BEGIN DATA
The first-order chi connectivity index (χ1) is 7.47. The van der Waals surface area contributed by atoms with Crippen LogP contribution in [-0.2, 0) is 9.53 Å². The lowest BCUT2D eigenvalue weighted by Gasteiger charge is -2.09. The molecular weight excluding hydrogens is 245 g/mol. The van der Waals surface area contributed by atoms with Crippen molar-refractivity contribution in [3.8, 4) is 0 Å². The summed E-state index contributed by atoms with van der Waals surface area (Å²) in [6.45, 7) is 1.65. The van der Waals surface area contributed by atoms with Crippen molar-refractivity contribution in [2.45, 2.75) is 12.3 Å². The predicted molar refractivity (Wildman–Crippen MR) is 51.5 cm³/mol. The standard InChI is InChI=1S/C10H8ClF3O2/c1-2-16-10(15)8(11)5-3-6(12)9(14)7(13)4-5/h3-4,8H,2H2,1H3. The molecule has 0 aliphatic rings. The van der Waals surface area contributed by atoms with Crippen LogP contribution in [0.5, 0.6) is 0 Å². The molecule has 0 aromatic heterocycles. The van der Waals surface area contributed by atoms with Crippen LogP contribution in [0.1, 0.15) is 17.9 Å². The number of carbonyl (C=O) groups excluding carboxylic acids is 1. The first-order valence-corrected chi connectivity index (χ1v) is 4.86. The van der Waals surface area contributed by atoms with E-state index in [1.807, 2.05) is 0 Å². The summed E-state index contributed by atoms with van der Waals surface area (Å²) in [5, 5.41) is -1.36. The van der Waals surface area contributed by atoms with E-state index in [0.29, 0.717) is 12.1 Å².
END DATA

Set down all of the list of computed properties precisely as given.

The first-order chi connectivity index (χ1) is 7.47. The van der Waals surface area contributed by atoms with Crippen LogP contribution in [-0.2, 0) is 9.53 Å². The lowest BCUT2D eigenvalue weighted by Gasteiger charge is -2.09. The molecular weight excluding hydrogens is 245 g/mol. The van der Waals surface area contributed by atoms with Crippen molar-refractivity contribution in [3.8, 4) is 0 Å². The summed E-state index contributed by atoms with van der Waals surface area (Å²) in [6.45, 7) is 1.65. The van der Waals surface area contributed by atoms with Crippen molar-refractivity contribution in [2.45, 2.75) is 12.3 Å². The predicted molar refractivity (Wildman–Crippen MR) is 51.5 cm³/mol. The standard InChI is InChI=1S/C10H8ClF3O2/c1-2-16-10(15)8(11)5-3-6(12)9(14)7(13)4-5/h3-4,8H,2H2,1H3. The molecule has 0 aliphatic rings. The van der Waals surface area contributed by atoms with Crippen LogP contribution in [0.5, 0.6) is 0 Å². The molecule has 0 aromatic heterocycles. The van der Waals surface area contributed by atoms with Crippen LogP contribution in [0.1, 0.15) is 17.9 Å². The number of carbonyl (C=O) groups excluding carboxylic acids is 1. The first-order valence-corrected chi connectivity index (χ1v) is 4.86. The van der Waals surface area contributed by atoms with E-state index in [1.807, 2.05) is 0 Å². The summed E-state index contributed by atoms with van der Waals surface area (Å²) in [5, 5.41) is -1.36. The van der Waals surface area contributed by atoms with E-state index in [0.29, 0.717) is 12.1 Å².